Session Duration

2 hours

Advanced Preparation

1-2 hours of required reading or case preparation

Even though a process can, on average, satisfy demand, problems may still occur. In particular, uncertainty (randomness) can generate short-term mismatches between supply and demand, resulting in backlogs of work (or queues). These short-term mismatches often arise in industries that are naturally subjected to more variability.

In this session, you will explore the root causes of uncertainties and how to use tools and strategies to understand and manage short-term mismatches. You will develop a strong understanding of how careful analysis can be a powerful means to redesign and improve business processes in both service and manufacturing industries.

 

Session Duration

2 hours

In this session, we will conduct a supply chain simulation. This is a web-based simulation: all participants must have a separate laptop/PC available for this session.

To enhance your skills in supply chain management, we will use an interactive simulation that will allow you to use data to experiment with different strategies and examine how individual decisions impact the entire supply chain.

Session Duration

2 hours

Advanced Preparation

1-2 hours of required reading or case preparation

Unlike services, physical goods are typically created in advance of need and “inventoried” to await customer demand. Inventory is a tangible resource that can be used to cope with demand uncertainty, unlike unused capacity in a service system that cannot be stored for future use. As a result, managing inventory of physical goods is a crucial part of matching supply and demand in industries like manufacturing and retail.

In this session, we will discuss ways to manage inventory for the organization’s benefit and explore the competing objectives of satisfying customer demand while minimizing inventory costs and investment. We will also connect inventory management with the logistics of the supply chain and explore the role of distribution centers in an organization’s ability to match supply and demand.

Session Duration

2 hours

Advanced Preparation

1-2 hours of required reading or case preparation

This session will equip you to design and deploy an effective operations strategy that aligns with the overall strategic goals of an organization. You will leverage a framework to evaluate a firm’s operations strategy within three categories of decisions: scale, source, and scope.

  • Scale refers to the volume of activities performed
  • Source refers to whether an operation’s activities are insourced or outsourced, and whether they are performed onshore, nearshore, or offshore
  • Scope refers to the variety of activities performed, e.g., whether the organization focuses on a small set of activities (specialization) or a broad set of activities (diversification)

Using a case study and simulation, you will determine the power of operational alignment along each of these dimensions—and explore the pitfalls of operational misalignment.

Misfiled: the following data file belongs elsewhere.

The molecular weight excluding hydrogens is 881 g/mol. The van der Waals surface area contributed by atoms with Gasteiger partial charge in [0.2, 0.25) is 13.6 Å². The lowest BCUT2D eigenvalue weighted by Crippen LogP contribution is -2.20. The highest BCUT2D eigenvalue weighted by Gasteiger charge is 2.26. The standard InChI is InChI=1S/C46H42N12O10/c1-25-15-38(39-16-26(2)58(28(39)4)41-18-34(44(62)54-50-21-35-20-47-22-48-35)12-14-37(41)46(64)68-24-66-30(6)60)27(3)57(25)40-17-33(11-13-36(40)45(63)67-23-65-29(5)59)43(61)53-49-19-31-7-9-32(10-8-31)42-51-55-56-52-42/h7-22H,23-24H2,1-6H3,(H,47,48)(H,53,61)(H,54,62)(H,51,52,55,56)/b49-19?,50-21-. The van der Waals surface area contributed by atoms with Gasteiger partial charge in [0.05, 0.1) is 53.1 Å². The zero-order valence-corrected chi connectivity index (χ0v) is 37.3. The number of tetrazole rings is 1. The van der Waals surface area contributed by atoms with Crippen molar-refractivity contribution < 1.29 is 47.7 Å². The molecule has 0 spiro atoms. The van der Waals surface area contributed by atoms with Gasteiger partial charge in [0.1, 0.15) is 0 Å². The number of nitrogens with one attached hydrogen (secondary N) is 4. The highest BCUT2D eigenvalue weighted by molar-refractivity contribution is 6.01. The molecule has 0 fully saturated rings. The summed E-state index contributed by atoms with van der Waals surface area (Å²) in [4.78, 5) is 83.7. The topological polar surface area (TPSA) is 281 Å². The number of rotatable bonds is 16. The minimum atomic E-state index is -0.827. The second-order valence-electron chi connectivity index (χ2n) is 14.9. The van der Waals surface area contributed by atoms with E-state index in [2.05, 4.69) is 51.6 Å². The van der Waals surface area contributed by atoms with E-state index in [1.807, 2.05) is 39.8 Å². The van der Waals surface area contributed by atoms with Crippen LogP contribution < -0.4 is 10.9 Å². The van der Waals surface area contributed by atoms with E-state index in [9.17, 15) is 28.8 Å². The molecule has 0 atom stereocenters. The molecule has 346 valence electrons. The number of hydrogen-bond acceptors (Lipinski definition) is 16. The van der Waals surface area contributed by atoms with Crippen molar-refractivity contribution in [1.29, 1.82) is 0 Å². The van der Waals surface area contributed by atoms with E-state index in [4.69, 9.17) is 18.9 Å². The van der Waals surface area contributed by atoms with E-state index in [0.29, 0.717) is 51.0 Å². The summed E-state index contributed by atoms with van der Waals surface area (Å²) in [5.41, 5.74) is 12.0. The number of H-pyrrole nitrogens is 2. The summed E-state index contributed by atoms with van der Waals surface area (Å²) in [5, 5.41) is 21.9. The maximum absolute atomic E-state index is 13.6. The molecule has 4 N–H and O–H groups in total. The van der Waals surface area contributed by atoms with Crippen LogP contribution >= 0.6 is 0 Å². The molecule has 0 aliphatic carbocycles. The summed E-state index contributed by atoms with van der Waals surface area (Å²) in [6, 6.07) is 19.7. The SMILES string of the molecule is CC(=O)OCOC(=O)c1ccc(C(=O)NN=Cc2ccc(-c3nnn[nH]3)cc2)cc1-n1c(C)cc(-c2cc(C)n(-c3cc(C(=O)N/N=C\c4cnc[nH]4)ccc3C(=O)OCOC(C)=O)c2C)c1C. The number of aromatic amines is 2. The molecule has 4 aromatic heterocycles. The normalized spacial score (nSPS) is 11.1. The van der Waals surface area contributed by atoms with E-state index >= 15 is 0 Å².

Session Duration

2 hours

Advanced Preparation

1-2 hours of required reading or case preparation

The program concludes with an integrative discussion of the material covered and of the critical nature of effective operations management and strategy, both at a tactical (day-to-day) and strategic (long-term) level.

Faculty

Fernando Bernstein

Fernando Bernstein

Fernando Bernstein is the Bob J. White Professor of Operations Management at The Fuqua School of Business, Duke University. He obtained a PhD in Operations Management from the Graduate School of Business at Columbia University and joined Duke University in July 2000.

Prof. Bernstein’s research interests include supply chain management, production planning and inventory control, applications of game theory for production and distribution systems, and revenue management. He has published papers in leading journals like Operations ResearchManagement Science, and Manufacturing and Service Operations Management. He also serves as associate editor for these three journals.

Kevin Shang

Kevin Shang

Kevin Shang is the Joseph J. Ruvane, Jr. Professor of Operations Management at The Fuqua School of Business, Duke University. Professor Shang received his MBA from the University of California, Riverside in 1998 and PhD from University of California, Irvine in 2002.

Professor Shang's area of expertise is supply chain management and inventory control. His research focuses on developing simple and effective inventory policies for supply chain systems. Prof. Shang also conducts research on the interface of operations and finance and renewable energy systems. His research has appeared in several leading management journals, including Management ScienceManufacturing and Service Operations Management, and Operations Research.

Robert Swinnery

Robert Swinney

Robert Swinney is an associate professor in the Operations Management area of Duke University's Fuqua School of Business. Prior to joining Fuqua, he received a BS in Astronomy from the California Institute of Technology and a PhD in Operations Management from The Wharton School of the University of Pennsylvania.

Professor Swinney’s research addresses multi-player problems in supply chain management with a focus on the impact of customer behavior on operational decisions, social responsibility and disruption risk in supply chains, and the operations of start-up firms. His papers have been published in Management ScienceManufacturing & Service Operations Management, and Marketing Science.